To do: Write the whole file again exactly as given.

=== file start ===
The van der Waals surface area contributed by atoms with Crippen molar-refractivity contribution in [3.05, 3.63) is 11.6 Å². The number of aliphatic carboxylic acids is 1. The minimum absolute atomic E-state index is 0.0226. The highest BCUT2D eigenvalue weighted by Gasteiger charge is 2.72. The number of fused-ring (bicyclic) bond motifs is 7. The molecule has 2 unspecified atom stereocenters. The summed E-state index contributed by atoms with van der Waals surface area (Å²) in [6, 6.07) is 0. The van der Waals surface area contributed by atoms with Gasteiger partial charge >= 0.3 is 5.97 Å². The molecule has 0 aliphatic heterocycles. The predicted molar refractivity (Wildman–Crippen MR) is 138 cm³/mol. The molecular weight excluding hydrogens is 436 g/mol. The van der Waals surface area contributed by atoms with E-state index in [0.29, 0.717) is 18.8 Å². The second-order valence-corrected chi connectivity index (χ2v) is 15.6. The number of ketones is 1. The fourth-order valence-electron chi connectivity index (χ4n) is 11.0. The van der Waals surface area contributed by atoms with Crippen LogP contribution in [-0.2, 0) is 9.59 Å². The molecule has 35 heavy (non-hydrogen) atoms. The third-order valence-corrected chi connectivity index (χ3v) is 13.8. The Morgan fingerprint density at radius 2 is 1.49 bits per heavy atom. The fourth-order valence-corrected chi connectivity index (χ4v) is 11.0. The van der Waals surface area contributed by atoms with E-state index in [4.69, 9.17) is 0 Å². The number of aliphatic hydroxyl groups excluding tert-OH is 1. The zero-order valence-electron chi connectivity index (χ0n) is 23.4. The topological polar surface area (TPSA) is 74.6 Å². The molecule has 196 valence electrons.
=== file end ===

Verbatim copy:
The van der Waals surface area contributed by atoms with Crippen molar-refractivity contribution in [3.05, 3.63) is 11.6 Å². The number of aliphatic carboxylic acids is 1. The minimum absolute atomic E-state index is 0.0226. The highest BCUT2D eigenvalue weighted by Gasteiger charge is 2.72. The number of fused-ring (bicyclic) bond motifs is 7. The molecule has 2 unspecified atom stereocenters. The summed E-state index contributed by atoms with van der Waals surface area (Å²) in [6, 6.07) is 0. The van der Waals surface area contributed by atoms with Gasteiger partial charge >= 0.3 is 5.97 Å². The molecule has 0 aliphatic heterocycles. The predicted molar refractivity (Wildman–Crippen MR) is 138 cm³/mol. The molecular weight excluding hydrogens is 436 g/mol. The van der Waals surface area contributed by atoms with E-state index in [0.29, 0.717) is 18.8 Å². The second-order valence-corrected chi connectivity index (χ2v) is 15.6. The number of ketones is 1. The fourth-order valence-electron chi connectivity index (χ4n) is 11.0. The van der Waals surface area contributed by atoms with Crippen LogP contribution in [-0.2, 0) is 9.59 Å². The molecule has 35 heavy (non-hydrogen) atoms. The third-order valence-corrected chi connectivity index (χ3v) is 13.8. The Morgan fingerprint density at radius 2 is 1.49 bits per heavy atom. The fourth-order valence-corrected chi connectivity index (χ4v) is 11.0. The van der Waals surface area contributed by atoms with E-state index in [4.69, 9.17) is 0 Å². The number of aliphatic hydroxyl groups excluding tert-OH is 1. The zero-order valence-electron chi connectivity index (χ0n) is 23.4. The topological polar surface area (TPSA) is 74.6 Å². The molecule has 196 valence electrons.